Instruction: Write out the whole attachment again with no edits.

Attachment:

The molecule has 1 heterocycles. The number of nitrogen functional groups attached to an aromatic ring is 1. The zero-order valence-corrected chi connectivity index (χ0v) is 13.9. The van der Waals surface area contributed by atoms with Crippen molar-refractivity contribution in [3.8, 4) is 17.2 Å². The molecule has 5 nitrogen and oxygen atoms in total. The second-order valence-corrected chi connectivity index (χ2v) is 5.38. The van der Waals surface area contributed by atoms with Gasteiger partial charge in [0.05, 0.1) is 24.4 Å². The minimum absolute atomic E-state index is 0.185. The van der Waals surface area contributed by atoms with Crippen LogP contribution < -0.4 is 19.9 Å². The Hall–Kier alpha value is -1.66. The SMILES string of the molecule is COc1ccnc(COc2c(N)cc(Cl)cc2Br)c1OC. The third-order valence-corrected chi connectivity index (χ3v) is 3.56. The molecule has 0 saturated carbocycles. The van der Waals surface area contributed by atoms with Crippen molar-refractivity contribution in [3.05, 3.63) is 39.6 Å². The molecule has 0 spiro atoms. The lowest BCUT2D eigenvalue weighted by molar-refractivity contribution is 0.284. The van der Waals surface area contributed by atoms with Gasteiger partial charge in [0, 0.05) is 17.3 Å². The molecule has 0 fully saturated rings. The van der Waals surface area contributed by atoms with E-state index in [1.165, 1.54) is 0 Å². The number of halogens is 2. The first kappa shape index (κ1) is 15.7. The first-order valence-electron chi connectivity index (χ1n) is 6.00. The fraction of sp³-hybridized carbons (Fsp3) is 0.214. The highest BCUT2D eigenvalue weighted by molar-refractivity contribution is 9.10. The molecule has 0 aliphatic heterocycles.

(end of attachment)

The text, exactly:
The molecule has 1 heterocycles. The number of nitrogen functional groups attached to an aromatic ring is 1. The zero-order valence-corrected chi connectivity index (χ0v) is 13.9. The van der Waals surface area contributed by atoms with Crippen molar-refractivity contribution in [3.8, 4) is 17.2 Å². The molecule has 5 nitrogen and oxygen atoms in total. The second-order valence-corrected chi connectivity index (χ2v) is 5.38. The van der Waals surface area contributed by atoms with Gasteiger partial charge in [0.05, 0.1) is 24.4 Å². The minimum absolute atomic E-state index is 0.185. The van der Waals surface area contributed by atoms with Crippen LogP contribution < -0.4 is 19.9 Å². The Hall–Kier alpha value is -1.66. The SMILES string of the molecule is COc1ccnc(COc2c(N)cc(Cl)cc2Br)c1OC. The third-order valence-corrected chi connectivity index (χ3v) is 3.56. The molecule has 0 saturated carbocycles. The van der Waals surface area contributed by atoms with Crippen molar-refractivity contribution in [3.05, 3.63) is 39.6 Å². The molecule has 0 spiro atoms. The lowest BCUT2D eigenvalue weighted by molar-refractivity contribution is 0.284. The van der Waals surface area contributed by atoms with Gasteiger partial charge in [0, 0.05) is 17.3 Å². The molecule has 0 fully saturated rings. The van der Waals surface area contributed by atoms with E-state index in [1.165, 1.54) is 0 Å². The number of halogens is 2. The first kappa shape index (κ1) is 15.7. The first-order valence-electron chi connectivity index (χ1n) is 6.00. The fraction of sp³-hybridized carbons (Fsp3) is 0.214. The highest BCUT2D eigenvalue weighted by molar-refractivity contribution is 9.10. The molecule has 0 aliphatic heterocycles.